We can be all too keen to come down swiftly on the faults of others. Our society is increasingly unforgiving. With regard to certain issues there is no room for mistakes, no scope for mercy, and this harsh treatment is now applied to historical figures unable to defend themselves, with no accounting for the times in which they lived. All the good a person may have done in a life can be wiped away because of one error of judgement or outspoken expression of an opinion.
The parable has similarities with that the speck of sawdust and the plank. Do not take the small speck of sawdust out of your neighbour’s eye without first taking the plank out of your own, says Jesus. Do not come down hard on the faults of others without first considering your own.
There is so much good in the worst of us
And so much bad in the best of us
That it hardly becomes any of us
To talk about the rest of us.
One lesson of the parable of the wheat and the darnel is that though you may have to suffer injustice through a malicious act, in time what that person has done will be revealed. What is concealed in the darkness will be revealed in the light. But we need to be patient.
When we,or someone dear to us, are slighted, we may want to react instantly, and fight back. We may wish to challenge and expose what we perceive to be wrongdoing. But we must be careful not to go too far, not to vilify with an unbound rage, we must be careful not to be destructive in our condemnations, especially with those people with whom we have to maintain a relationship.
St Gregory of Nanzianzus said “We must overcome our enemies by gentleness; win them over by forbearance. Let them be punished by their own conscience, not by our wrath. Let us not at once wither the fig-tree, from which a more skilful gardener may yet entice fruit.”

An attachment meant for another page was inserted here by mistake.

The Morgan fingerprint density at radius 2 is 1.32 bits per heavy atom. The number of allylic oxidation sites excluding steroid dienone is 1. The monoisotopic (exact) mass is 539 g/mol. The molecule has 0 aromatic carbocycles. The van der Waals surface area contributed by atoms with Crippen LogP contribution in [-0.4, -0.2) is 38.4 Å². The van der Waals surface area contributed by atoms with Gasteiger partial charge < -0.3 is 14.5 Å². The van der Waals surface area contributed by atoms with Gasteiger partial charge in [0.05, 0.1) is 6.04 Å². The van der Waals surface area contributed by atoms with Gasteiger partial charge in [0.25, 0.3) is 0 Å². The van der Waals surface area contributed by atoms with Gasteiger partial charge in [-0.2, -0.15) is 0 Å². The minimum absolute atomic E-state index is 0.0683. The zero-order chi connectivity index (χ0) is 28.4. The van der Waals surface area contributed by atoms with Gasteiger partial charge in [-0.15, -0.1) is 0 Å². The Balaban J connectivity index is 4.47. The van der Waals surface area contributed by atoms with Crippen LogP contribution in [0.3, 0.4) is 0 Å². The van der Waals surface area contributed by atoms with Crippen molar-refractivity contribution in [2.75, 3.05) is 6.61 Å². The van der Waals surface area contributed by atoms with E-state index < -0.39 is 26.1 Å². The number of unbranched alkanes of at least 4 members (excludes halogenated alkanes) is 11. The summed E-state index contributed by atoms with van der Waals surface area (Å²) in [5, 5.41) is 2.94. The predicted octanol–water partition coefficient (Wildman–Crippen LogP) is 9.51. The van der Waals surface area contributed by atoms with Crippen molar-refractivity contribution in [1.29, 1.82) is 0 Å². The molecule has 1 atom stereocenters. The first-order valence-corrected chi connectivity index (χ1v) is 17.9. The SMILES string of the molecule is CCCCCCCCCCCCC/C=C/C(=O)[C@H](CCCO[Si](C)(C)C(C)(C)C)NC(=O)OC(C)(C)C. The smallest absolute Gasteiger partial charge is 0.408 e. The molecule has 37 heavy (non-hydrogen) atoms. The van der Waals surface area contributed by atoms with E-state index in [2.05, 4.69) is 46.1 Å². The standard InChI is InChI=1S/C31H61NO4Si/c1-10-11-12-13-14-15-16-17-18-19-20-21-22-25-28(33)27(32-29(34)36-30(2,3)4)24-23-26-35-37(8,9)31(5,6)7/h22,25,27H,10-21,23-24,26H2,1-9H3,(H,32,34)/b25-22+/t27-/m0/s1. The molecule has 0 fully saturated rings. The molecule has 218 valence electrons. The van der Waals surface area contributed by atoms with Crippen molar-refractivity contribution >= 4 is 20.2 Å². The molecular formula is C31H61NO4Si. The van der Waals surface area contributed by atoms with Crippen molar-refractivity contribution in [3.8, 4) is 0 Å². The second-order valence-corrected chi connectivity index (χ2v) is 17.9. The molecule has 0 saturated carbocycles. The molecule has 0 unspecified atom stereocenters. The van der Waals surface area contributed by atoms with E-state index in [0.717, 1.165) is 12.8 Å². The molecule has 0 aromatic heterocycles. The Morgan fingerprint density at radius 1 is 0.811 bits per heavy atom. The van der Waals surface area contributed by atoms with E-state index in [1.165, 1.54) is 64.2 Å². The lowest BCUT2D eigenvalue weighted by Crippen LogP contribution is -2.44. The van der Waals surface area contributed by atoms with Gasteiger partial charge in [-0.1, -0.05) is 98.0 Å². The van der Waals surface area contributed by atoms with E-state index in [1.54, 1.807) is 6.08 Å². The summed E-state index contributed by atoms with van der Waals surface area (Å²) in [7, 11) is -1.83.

We should not be destructive in our correction, but do so in a gentle and subtle manner, finding a way to encourage the other to recognise their wrongdoings, rather than batter them over the head with with them. For if we are too heavy-handed we may irrevocably damage the relationship and cast the other person away, like a weed. Is that what we really want?
When someone upsets us, and we are angry, we should put down the pen and turn off the computer. We should never send an email inager because once the 'sned' button is pressed, you cannot take it back. If we must retaliate we should write two replies the one that we write initially to vent our spleen and then a later one that we actually send.
There is something rather destructive and shaming in wanting to expose the faults of others. God knows all the secrets of our hearts, and he attends to everything in his own good time. As Robert Burns said:
Who made the heart, tis he alone
decidedly can try us,
He knows each chord, its various tone,
Each spring, its various bias.